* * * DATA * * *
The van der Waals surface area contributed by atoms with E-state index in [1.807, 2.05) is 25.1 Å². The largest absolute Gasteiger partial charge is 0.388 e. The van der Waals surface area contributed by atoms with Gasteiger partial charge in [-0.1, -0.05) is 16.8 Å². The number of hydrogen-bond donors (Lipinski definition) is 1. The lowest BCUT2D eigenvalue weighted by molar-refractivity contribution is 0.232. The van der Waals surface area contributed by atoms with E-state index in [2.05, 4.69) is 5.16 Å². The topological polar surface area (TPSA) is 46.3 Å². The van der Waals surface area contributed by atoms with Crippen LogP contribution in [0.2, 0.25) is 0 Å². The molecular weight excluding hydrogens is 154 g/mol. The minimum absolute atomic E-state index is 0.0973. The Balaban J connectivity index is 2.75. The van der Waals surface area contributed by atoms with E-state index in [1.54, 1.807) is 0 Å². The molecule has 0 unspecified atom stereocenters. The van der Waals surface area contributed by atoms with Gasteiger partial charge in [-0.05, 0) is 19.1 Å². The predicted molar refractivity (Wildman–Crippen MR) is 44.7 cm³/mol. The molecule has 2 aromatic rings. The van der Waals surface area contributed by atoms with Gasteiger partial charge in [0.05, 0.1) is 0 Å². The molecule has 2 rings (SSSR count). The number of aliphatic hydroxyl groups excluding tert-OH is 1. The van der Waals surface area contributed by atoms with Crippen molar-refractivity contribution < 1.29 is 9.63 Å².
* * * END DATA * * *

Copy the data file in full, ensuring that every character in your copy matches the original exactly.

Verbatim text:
The van der Waals surface area contributed by atoms with E-state index in [1.807, 2.05) is 25.1 Å². The largest absolute Gasteiger partial charge is 0.388 e. The van der Waals surface area contributed by atoms with Gasteiger partial charge in [-0.1, -0.05) is 16.8 Å². The number of hydrogen-bond donors (Lipinski definition) is 1. The lowest BCUT2D eigenvalue weighted by molar-refractivity contribution is 0.232. The van der Waals surface area contributed by atoms with E-state index in [2.05, 4.69) is 5.16 Å². The topological polar surface area (TPSA) is 46.3 Å². The van der Waals surface area contributed by atoms with Crippen LogP contribution in [0.2, 0.25) is 0 Å². The molecular weight excluding hydrogens is 154 g/mol. The minimum absolute atomic E-state index is 0.0973. The Balaban J connectivity index is 2.75. The van der Waals surface area contributed by atoms with E-state index in [1.54, 1.807) is 0 Å². The molecule has 0 unspecified atom stereocenters. The van der Waals surface area contributed by atoms with Gasteiger partial charge in [-0.05, 0) is 19.1 Å². The predicted molar refractivity (Wildman–Crippen MR) is 44.7 cm³/mol. The molecule has 2 aromatic rings. The van der Waals surface area contributed by atoms with Gasteiger partial charge in [0.05, 0.1) is 0 Å². The molecule has 2 rings (SSSR count). The number of aliphatic hydroxyl groups excluding tert-OH is 1. The van der Waals surface area contributed by atoms with Crippen molar-refractivity contribution < 1.29 is 9.63 Å².